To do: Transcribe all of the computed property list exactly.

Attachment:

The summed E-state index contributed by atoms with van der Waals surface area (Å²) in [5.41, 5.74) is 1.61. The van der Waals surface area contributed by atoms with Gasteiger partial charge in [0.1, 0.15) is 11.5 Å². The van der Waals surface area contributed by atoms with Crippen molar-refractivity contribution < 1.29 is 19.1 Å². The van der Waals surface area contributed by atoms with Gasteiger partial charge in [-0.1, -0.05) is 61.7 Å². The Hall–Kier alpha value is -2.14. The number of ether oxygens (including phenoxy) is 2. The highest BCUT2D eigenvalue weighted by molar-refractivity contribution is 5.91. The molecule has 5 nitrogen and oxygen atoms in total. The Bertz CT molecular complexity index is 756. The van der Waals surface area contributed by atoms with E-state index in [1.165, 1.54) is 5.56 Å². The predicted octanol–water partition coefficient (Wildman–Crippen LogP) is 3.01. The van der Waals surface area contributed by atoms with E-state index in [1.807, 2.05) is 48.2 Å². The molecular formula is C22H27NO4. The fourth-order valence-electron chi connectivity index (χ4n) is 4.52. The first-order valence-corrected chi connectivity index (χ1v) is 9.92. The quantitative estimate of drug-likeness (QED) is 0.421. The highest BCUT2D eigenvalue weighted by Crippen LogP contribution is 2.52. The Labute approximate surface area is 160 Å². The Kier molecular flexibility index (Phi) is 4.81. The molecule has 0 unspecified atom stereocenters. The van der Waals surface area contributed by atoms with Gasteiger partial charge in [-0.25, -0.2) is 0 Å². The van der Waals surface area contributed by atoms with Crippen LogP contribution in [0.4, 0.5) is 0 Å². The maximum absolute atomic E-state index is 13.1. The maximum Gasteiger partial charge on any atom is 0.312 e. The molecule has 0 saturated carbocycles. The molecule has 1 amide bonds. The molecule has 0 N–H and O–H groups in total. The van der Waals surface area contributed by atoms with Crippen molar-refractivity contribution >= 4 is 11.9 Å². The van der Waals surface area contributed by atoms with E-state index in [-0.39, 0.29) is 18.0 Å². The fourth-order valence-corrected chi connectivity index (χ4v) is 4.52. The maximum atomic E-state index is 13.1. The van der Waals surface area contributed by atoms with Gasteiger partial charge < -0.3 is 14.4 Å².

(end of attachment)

The summed E-state index contributed by atoms with van der Waals surface area (Å²) in [5.41, 5.74) is 1.61. The van der Waals surface area contributed by atoms with Gasteiger partial charge in [0.1, 0.15) is 11.5 Å². The van der Waals surface area contributed by atoms with Crippen molar-refractivity contribution < 1.29 is 19.1 Å². The van der Waals surface area contributed by atoms with Gasteiger partial charge in [-0.1, -0.05) is 61.7 Å². The Hall–Kier alpha value is -2.14. The number of ether oxygens (including phenoxy) is 2. The highest BCUT2D eigenvalue weighted by molar-refractivity contribution is 5.91. The molecule has 5 nitrogen and oxygen atoms in total. The Bertz CT molecular complexity index is 756. The van der Waals surface area contributed by atoms with E-state index in [1.165, 1.54) is 5.56 Å². The predicted octanol–water partition coefficient (Wildman–Crippen LogP) is 3.01. The van der Waals surface area contributed by atoms with E-state index in [1.807, 2.05) is 48.2 Å². The molecular formula is C22H27NO4. The fourth-order valence-electron chi connectivity index (χ4n) is 4.52. The first-order valence-corrected chi connectivity index (χ1v) is 9.92. The quantitative estimate of drug-likeness (QED) is 0.421. The highest BCUT2D eigenvalue weighted by Crippen LogP contribution is 2.52. The Labute approximate surface area is 160 Å². The Kier molecular flexibility index (Phi) is 4.81. The molecule has 0 unspecified atom stereocenters. The van der Waals surface area contributed by atoms with Gasteiger partial charge in [-0.25, -0.2) is 0 Å². The van der Waals surface area contributed by atoms with Crippen LogP contribution in [0.4, 0.5) is 0 Å². The maximum absolute atomic E-state index is 13.1. The maximum Gasteiger partial charge on any atom is 0.312 e. The molecule has 0 saturated carbocycles. The molecule has 1 amide bonds. The molecule has 0 N–H and O–H groups in total. The van der Waals surface area contributed by atoms with Crippen molar-refractivity contribution >= 4 is 11.9 Å². The van der Waals surface area contributed by atoms with E-state index in [-0.39, 0.29) is 18.0 Å². The fourth-order valence-corrected chi connectivity index (χ4v) is 4.52. The maximum atomic E-state index is 13.1. The van der Waals surface area contributed by atoms with Gasteiger partial charge < -0.3 is 14.4 Å².